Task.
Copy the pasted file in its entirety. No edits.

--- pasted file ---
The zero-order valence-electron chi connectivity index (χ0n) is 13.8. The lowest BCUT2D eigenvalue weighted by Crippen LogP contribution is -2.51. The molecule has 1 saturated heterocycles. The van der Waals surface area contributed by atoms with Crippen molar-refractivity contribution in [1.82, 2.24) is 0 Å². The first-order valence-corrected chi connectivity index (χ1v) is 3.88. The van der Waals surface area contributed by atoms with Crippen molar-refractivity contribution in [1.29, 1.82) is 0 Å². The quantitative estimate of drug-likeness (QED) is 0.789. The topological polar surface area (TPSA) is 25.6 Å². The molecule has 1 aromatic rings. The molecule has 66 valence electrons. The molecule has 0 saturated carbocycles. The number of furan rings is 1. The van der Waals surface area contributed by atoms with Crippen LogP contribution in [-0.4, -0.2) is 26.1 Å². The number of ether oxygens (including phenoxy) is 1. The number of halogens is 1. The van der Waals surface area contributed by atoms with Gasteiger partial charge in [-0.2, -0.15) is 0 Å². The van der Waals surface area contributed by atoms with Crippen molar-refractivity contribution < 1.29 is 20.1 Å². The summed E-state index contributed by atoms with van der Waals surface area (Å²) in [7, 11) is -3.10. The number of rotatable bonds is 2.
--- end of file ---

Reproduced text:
The zero-order valence-electron chi connectivity index (χ0n) is 13.8. The lowest BCUT2D eigenvalue weighted by Crippen LogP contribution is -2.51. The molecule has 1 saturated heterocycles. The van der Waals surface area contributed by atoms with Crippen molar-refractivity contribution in [1.82, 2.24) is 0 Å². The first-order valence-corrected chi connectivity index (χ1v) is 3.88. The van der Waals surface area contributed by atoms with Crippen molar-refractivity contribution in [1.29, 1.82) is 0 Å². The quantitative estimate of drug-likeness (QED) is 0.789. The topological polar surface area (TPSA) is 25.6 Å². The molecule has 1 aromatic rings. The molecule has 66 valence electrons. The molecule has 0 saturated carbocycles. The number of furan rings is 1. The van der Waals surface area contributed by atoms with Crippen LogP contribution in [-0.4, -0.2) is 26.1 Å². The number of ether oxygens (including phenoxy) is 1. The number of halogens is 1. The van der Waals surface area contributed by atoms with Gasteiger partial charge in [-0.2, -0.15) is 0 Å². The van der Waals surface area contributed by atoms with Crippen molar-refractivity contribution < 1.29 is 20.1 Å². The summed E-state index contributed by atoms with van der Waals surface area (Å²) in [7, 11) is -3.10. The number of rotatable bonds is 2.